Volume 58 1949 > Volume 58, No. 1 > The Malayan Neolithic, by M. W. F. Tweedie, p 19-35
THE MALAYAN NEOLITHIC
Paper read before the Seventh Pacific Science Congress, New Zealand, February, 1949.
THERE are to be found in the Malay Peninsula two main recent (i.e., definitely post-pleistocene) stone cultures. 1 Their equivalents in Indo-China were formerly designated Néolithique Inférieur and Supérieur, the earlier being also called the Hoabinhian. The latter term has been extended to refer to analogous cultures in adjoining territories. In a paper on “Malayan Prehistory” (Tweedie, 1942) I used the descriptive term “Cave Cultures” for the Malayan equivalent of the Hoabinhian and emphasised the contrast between it and the true Neolithic. More recently Heine Geldern (1945, p. 130) has applied the term Mesolithic to the Hoabinhian and its equivalents, describing the people of this culture as hunters and food gatherers living mainly in caves, while the people of the “full Neolithic” were agriculturists and lived in villages (op. cit. p. 134). The application of distinct generic terms to these very different cultures by such an authority as Dr. Heine Geldern is to be welcomed; its expediency far outweighs the academic objection that the terms are not used in precisely the sense in which they were first applied in Europe.
It is with the development of this “full Neolithic,” the culture of the quadrangular adze, of the Austronesian peoples who migrated through the Malay Peninsula into Indonesia, that this paper is concerned.
As already implied, the quadrangular adze is the hallmark of this culture, the well known tool with a rectangular cross-section and unilaterally bevelled edge. A few examples are illustrated in Figs. 1 and 2 and a fairly complete picture of their typology is afforded by the following references:- 20
Fig. 1.—Stone implements: a, from Gua Madu, Kelantan, 1939 (Raffles Museum No. 39.9); b, from River Tembeling, Pahang (R.M. No. 36.569A); c, from Baling, Kedah, 1935 (R.M. No. 35.62).
Fig. 1 (Continued)—d, from Pahang, 1907 (R.M. No. Z.525); e, from Baling, Kedah, 1935 (R.M. No. 35.20); f, from Gua Madu, Kelantan, 1939 (R.M. No. 39.12); g, from Gua Musang, Kelantan, 1939 (R.M. No. 39.5a); h, from Gua Madu, Kelantan, 1939 (R.M. No. 39.3a).
Fig. 2.—Stone implements: a, Beaked adze from Negri Sembilan, 1908 (Raffles Museum No. Z.523); b, Tembeling knife from Kuala Tahan, River Tembeling, Pahang 1940 (R.M. No. 40.25).
Fig. 2 (Continued)—c, Blade-like implement from River Tembeling, Pahang, 1940 (R.M. No. 40.28); d, Holed implement from River Tembeling, 1940 (R.M. No. 40.26).
Fig. 2 (Continued)—e, f, the two sides of an unfinished stone ring from Tui Gold Mine, Padang Tengku, Pahang, 1941.
Fig. 3.—Reconstructions of neolithic vessels: a, from Gua Musang, Kelantan, 1939 (diameter 365 mm.); b, from Gua Musang, 1939 (diameter 170 mm.).
Fig. 3 (Continued)—c, from Gua Bama, Pahang, 1941 (greatest diameter 280 mm.); d, from Gua Bama, 1941 (diameter 330 mm.).
Fig. 3 (Continued)—reconstructed elevation and section of potter's turn-table from Gua Musang, 1939.
Journ. Fed. Malay States Mus., IX, pl. xxiv; XII, pl. xii, lii; XV, pl. i, ii, iv, xiii, xiv, xx, p. 67 (Evans); Evans, 1927, pl. xxxiv-xxxvii; Collings, 1936, pl. xvi-xix; Linehan, 1928, pl. xxxviii; Tweedie, 1940, pl. vi, vii; 1942, pl. iii.
The ordinary straight- or curved-edged adze is represented by a great variety of types ranging from over 400mm. in length to less than 40. Shouldered or tanged adzes, typical of China and Indo-China, are rare. Most characteristically Malayan is the beaked adze (Fig. 2a) which in this particular form seems to be confined to the Malay Peninsula, and is regarded by Heine Geldern as a link between a simple type of quadrangular adze with semi-circular edge found in Indo-China, and the highly specialised pick-adzes of western Indonesia in which the central ridge on the back of the tool extends for the whole of its length (1945, p. 140). Two adzes from Kedah are figured by Collings (1936, pl. xvi, 8 and 10) in which the corners are turned outwards. These are possibly a late (metal age) type made in imitation of a bronze celt, the corners simulating the effect produced by hammering out the edge of a metal tool. Axes, having the cutting edge lying in the median plane of the tool, are rare.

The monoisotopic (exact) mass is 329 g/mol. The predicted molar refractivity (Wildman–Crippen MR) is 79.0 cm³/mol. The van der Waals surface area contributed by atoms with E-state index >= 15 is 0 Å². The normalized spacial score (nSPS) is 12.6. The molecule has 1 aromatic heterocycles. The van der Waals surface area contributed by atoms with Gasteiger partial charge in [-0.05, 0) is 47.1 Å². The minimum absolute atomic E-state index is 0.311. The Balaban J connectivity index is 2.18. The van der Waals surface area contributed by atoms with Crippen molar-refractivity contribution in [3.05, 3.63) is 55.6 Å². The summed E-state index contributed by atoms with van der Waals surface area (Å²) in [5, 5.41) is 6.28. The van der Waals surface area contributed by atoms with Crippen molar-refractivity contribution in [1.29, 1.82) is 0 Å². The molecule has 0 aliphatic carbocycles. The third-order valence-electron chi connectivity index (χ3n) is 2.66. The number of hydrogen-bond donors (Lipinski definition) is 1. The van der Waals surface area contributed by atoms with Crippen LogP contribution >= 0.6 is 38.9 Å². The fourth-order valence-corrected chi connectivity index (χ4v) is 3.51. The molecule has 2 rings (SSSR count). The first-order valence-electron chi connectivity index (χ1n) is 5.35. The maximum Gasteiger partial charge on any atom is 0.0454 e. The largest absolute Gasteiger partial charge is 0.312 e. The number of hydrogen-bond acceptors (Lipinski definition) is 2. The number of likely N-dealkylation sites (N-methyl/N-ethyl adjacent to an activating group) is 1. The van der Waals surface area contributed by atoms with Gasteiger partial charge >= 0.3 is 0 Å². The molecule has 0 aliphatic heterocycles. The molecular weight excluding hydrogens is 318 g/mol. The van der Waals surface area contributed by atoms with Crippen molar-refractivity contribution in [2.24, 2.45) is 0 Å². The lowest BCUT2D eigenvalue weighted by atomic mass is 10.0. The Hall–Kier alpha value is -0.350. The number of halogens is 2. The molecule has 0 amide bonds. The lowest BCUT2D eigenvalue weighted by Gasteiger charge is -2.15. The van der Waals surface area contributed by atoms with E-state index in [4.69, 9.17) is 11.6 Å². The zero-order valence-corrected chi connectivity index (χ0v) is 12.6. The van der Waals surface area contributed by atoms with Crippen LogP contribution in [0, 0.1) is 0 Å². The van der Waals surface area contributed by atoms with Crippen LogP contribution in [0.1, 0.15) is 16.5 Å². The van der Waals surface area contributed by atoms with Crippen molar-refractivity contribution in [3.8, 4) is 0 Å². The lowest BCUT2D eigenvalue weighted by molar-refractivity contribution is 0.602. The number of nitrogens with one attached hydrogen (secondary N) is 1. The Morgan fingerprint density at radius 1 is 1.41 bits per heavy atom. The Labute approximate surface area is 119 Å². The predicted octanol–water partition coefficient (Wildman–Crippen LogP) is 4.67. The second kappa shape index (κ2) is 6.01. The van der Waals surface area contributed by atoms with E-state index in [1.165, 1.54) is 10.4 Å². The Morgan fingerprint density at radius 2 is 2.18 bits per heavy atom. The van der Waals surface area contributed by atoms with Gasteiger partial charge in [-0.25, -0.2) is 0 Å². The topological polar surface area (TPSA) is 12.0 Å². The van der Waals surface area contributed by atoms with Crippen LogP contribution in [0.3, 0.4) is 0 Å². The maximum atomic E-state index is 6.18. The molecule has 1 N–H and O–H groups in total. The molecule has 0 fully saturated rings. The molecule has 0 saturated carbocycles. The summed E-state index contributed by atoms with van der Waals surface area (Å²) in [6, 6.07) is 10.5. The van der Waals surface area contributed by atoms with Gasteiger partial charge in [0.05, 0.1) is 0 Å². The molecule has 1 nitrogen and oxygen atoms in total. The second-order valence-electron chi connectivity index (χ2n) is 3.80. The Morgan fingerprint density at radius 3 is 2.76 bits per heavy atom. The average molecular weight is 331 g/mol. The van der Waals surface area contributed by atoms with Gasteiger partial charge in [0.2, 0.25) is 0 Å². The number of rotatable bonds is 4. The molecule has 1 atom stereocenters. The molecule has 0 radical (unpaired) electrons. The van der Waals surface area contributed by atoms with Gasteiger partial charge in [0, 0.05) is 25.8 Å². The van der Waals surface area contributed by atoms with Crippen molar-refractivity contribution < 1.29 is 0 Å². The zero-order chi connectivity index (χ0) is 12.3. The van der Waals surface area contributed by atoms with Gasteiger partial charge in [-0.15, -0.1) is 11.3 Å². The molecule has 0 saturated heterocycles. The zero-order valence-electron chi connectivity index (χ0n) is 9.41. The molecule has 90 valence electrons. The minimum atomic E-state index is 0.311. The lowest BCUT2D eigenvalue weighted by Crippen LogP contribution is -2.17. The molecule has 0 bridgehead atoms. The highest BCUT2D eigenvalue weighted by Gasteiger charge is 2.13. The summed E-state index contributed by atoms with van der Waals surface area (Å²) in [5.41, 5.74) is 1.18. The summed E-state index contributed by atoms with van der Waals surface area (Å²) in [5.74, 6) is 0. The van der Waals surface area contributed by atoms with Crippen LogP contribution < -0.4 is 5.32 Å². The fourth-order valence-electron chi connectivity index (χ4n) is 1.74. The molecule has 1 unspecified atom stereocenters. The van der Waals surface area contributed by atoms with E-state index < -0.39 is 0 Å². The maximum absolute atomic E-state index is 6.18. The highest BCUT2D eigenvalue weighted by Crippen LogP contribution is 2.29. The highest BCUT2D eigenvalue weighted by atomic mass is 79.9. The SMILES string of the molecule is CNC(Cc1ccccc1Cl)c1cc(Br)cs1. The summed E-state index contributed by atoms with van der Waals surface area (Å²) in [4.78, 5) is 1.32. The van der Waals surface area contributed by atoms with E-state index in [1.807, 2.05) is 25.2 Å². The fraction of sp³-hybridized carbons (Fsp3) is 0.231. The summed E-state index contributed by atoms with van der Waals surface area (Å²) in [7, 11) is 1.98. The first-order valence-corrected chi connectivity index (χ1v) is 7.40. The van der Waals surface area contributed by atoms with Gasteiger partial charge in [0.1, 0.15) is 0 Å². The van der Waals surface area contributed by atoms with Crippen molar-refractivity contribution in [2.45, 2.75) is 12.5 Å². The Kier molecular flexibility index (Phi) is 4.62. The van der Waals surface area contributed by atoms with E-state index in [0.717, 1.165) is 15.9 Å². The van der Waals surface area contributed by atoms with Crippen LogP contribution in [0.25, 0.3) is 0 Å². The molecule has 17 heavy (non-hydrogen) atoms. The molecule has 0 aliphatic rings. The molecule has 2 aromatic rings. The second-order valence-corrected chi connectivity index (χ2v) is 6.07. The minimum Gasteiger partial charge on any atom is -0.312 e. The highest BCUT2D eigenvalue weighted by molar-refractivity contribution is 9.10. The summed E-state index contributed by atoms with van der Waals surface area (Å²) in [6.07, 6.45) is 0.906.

The stone usually employed in making the adzes is a blackish, very fine grained rock with no pronounced cleavage, probably a thermally metamorphosed shale. It frequently develops a shallow grey or white patina. Unfinished specimens show that the tools were skilfully shaped by flaking, only a minimum of grinding being needed to bring them to the finished condition. The remains of flake-scars can often be seen on finished implements and the butt is generally not ground, probably because it was concealed by hafting.
Stone knives of the type illustrated in Fig. 2b have been found in the upper waters of the Pahang river, especially along its tributary the Tembeling, a region in which quadrangular adzes are very abundant; they are made of fissile schist and only the edge is ground. Holed stone knives or choppers (Fig. 2d) are also known from this area.
The blade-like implement with a flared edge from Pahang (Fig. 2c) is also made of fissile rock. This type, - 29 of which there is another in the Raffles Museum Collection, has not, I believe, been recorded from Malaya before.
Stone rings or quoits are not uncommon. The remarkable unfinished specimen found by Mr. F. A. Williams at Tui in Pahang (Fig. 2e, f, and Tweedie, 1947, p. 42, pl. xi) shows clearly how they were made. A disc of stone was prepared by flaking and ground flat on one side. It was then probably embedded, flat side up, in a firm matrix and a piece drilled out of the centre with a bamboo bit and sand as an abrasive. In the specimen figured, eccentric positioning of the bit evidently led to its being left unfinished. It was found in an alluvial gold mine, together with quadrangular adzes and stone knives of the “Tembeling” type when an ancient land surface, now covered by fifteen feet of alluvium, was being washed down by the hydraulic mining process. In addition to throwing light on the process of manufacture this specimen also gives evidence of the true association of these objects with the Neolithic, which has been regarded as uncertain (Heine Geldern, 1945, p. 137-8). In Malaya they are generally made of the same black rock which serves for the adzes.